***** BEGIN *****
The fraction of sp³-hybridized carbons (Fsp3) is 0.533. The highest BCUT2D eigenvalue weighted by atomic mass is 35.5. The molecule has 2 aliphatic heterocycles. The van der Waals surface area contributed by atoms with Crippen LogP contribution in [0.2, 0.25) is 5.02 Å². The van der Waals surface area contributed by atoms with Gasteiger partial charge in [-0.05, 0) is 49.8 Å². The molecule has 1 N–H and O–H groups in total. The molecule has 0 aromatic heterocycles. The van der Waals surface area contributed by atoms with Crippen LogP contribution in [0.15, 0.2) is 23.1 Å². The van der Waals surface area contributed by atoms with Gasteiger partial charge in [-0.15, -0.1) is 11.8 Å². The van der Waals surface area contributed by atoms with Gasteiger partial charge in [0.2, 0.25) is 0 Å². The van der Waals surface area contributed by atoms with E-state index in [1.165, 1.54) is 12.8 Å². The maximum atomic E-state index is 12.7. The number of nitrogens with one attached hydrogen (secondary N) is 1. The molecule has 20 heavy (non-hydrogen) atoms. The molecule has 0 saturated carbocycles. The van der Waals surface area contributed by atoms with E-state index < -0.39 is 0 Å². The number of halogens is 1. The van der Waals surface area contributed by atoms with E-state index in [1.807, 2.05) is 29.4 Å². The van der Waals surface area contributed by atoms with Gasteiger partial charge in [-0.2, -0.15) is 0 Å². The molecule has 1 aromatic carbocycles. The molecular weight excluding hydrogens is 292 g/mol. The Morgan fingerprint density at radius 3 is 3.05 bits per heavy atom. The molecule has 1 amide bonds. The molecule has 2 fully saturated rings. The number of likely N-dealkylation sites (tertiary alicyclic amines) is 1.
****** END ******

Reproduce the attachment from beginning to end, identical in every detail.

The fraction of sp³-hybridized carbons (Fsp3) is 0.533. The highest BCUT2D eigenvalue weighted by atomic mass is 35.5. The molecule has 2 aliphatic heterocycles. The van der Waals surface area contributed by atoms with Crippen LogP contribution in [0.2, 0.25) is 5.02 Å². The van der Waals surface area contributed by atoms with Gasteiger partial charge in [-0.05, 0) is 49.8 Å². The molecule has 1 N–H and O–H groups in total. The molecule has 0 aromatic heterocycles. The van der Waals surface area contributed by atoms with Crippen LogP contribution in [0.15, 0.2) is 23.1 Å². The van der Waals surface area contributed by atoms with Gasteiger partial charge in [-0.15, -0.1) is 11.8 Å². The van der Waals surface area contributed by atoms with Gasteiger partial charge in [0.2, 0.25) is 0 Å². The van der Waals surface area contributed by atoms with E-state index in [1.165, 1.54) is 12.8 Å². The maximum atomic E-state index is 12.7. The number of nitrogens with one attached hydrogen (secondary N) is 1. The molecule has 20 heavy (non-hydrogen) atoms. The molecule has 0 saturated carbocycles. The van der Waals surface area contributed by atoms with E-state index < -0.39 is 0 Å². The number of halogens is 1. The van der Waals surface area contributed by atoms with E-state index in [1.807, 2.05) is 29.4 Å². The van der Waals surface area contributed by atoms with Gasteiger partial charge in [-0.2, -0.15) is 0 Å². The molecule has 1 aromatic carbocycles. The molecular weight excluding hydrogens is 292 g/mol. The Morgan fingerprint density at radius 3 is 3.05 bits per heavy atom. The molecule has 1 amide bonds. The molecule has 2 fully saturated rings. The number of likely N-dealkylation sites (tertiary alicyclic amines) is 1.